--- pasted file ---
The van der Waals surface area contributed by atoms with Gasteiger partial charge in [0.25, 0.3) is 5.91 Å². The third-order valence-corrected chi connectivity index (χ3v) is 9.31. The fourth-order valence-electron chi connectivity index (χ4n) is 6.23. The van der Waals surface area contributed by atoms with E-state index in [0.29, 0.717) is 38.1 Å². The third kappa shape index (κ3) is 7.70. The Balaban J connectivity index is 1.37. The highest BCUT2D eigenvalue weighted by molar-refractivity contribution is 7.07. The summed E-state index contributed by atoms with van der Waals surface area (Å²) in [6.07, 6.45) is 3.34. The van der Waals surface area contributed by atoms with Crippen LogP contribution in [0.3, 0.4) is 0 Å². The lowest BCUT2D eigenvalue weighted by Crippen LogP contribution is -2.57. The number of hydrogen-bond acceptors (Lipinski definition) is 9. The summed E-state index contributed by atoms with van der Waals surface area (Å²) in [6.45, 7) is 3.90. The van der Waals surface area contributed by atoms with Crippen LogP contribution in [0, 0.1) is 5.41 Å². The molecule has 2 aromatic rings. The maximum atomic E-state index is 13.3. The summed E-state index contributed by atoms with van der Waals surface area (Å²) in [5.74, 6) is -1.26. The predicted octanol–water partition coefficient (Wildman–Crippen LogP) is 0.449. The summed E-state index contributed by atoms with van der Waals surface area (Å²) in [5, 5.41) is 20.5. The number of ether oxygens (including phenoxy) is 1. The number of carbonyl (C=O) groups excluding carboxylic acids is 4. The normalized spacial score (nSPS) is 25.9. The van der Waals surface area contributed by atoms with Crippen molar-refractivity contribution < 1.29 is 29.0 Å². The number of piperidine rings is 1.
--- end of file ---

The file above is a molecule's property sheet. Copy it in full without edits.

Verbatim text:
The van der Waals surface area contributed by atoms with Gasteiger partial charge in [0.25, 0.3) is 5.91 Å². The third-order valence-corrected chi connectivity index (χ3v) is 9.31. The fourth-order valence-electron chi connectivity index (χ4n) is 6.23. The van der Waals surface area contributed by atoms with E-state index in [0.29, 0.717) is 38.1 Å². The third kappa shape index (κ3) is 7.70. The Balaban J connectivity index is 1.37. The highest BCUT2D eigenvalue weighted by molar-refractivity contribution is 7.07. The summed E-state index contributed by atoms with van der Waals surface area (Å²) in [6.07, 6.45) is 3.34. The van der Waals surface area contributed by atoms with Crippen LogP contribution in [0.3, 0.4) is 0 Å². The lowest BCUT2D eigenvalue weighted by Crippen LogP contribution is -2.57. The number of hydrogen-bond acceptors (Lipinski definition) is 9. The summed E-state index contributed by atoms with van der Waals surface area (Å²) in [6.45, 7) is 3.90. The van der Waals surface area contributed by atoms with Crippen LogP contribution in [0, 0.1) is 5.41 Å². The molecule has 2 aromatic rings. The maximum atomic E-state index is 13.3. The summed E-state index contributed by atoms with van der Waals surface area (Å²) in [5.74, 6) is -1.26. The predicted octanol–water partition coefficient (Wildman–Crippen LogP) is 0.449. The summed E-state index contributed by atoms with van der Waals surface area (Å²) in [5, 5.41) is 20.5. The number of ether oxygens (including phenoxy) is 1. The number of carbonyl (C=O) groups excluding carboxylic acids is 4. The normalized spacial score (nSPS) is 25.9. The van der Waals surface area contributed by atoms with Crippen molar-refractivity contribution < 1.29 is 29.0 Å². The number of piperidine rings is 1.